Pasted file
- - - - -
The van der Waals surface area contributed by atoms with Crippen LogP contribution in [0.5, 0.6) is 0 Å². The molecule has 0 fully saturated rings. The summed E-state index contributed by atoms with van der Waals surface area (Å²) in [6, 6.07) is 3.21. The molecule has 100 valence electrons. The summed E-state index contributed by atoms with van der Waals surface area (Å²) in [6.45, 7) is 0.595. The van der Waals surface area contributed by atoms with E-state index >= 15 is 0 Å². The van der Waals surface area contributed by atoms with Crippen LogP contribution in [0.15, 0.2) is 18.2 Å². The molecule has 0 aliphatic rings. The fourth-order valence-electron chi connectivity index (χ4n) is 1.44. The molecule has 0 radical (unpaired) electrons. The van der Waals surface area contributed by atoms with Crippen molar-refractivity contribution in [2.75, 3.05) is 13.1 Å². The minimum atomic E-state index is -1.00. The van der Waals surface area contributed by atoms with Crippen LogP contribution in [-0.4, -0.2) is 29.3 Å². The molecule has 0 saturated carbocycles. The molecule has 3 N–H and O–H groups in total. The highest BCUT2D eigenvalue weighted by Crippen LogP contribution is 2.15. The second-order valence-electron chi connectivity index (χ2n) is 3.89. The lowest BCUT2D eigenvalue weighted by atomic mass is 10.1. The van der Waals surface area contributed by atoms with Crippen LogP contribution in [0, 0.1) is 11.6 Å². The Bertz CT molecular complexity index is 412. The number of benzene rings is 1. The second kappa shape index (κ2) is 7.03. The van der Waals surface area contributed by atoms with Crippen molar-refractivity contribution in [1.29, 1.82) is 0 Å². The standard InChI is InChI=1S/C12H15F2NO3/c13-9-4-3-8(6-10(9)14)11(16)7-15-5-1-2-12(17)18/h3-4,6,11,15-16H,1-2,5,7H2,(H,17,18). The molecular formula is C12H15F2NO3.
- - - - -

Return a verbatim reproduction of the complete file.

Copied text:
The van der Waals surface area contributed by atoms with Crippen LogP contribution in [0.5, 0.6) is 0 Å². The molecule has 0 fully saturated rings. The summed E-state index contributed by atoms with van der Waals surface area (Å²) in [6, 6.07) is 3.21. The molecule has 100 valence electrons. The summed E-state index contributed by atoms with van der Waals surface area (Å²) in [6.45, 7) is 0.595. The van der Waals surface area contributed by atoms with E-state index >= 15 is 0 Å². The van der Waals surface area contributed by atoms with Crippen LogP contribution in [0.15, 0.2) is 18.2 Å². The molecule has 0 aliphatic rings. The fourth-order valence-electron chi connectivity index (χ4n) is 1.44. The molecule has 0 radical (unpaired) electrons. The van der Waals surface area contributed by atoms with Crippen molar-refractivity contribution in [2.75, 3.05) is 13.1 Å². The minimum atomic E-state index is -1.00. The van der Waals surface area contributed by atoms with Crippen LogP contribution in [-0.4, -0.2) is 29.3 Å². The molecule has 0 saturated carbocycles. The molecule has 3 N–H and O–H groups in total. The highest BCUT2D eigenvalue weighted by Crippen LogP contribution is 2.15. The second-order valence-electron chi connectivity index (χ2n) is 3.89. The lowest BCUT2D eigenvalue weighted by atomic mass is 10.1. The van der Waals surface area contributed by atoms with Crippen LogP contribution in [0, 0.1) is 11.6 Å². The Bertz CT molecular complexity index is 412. The number of benzene rings is 1. The second kappa shape index (κ2) is 7.03. The van der Waals surface area contributed by atoms with Crippen molar-refractivity contribution in [1.29, 1.82) is 0 Å². The standard InChI is InChI=1S/C12H15F2NO3/c13-9-4-3-8(6-10(9)14)11(16)7-15-5-1-2-12(17)18/h3-4,6,11,15-16H,1-2,5,7H2,(H,17,18). The molecular formula is C12H15F2NO3.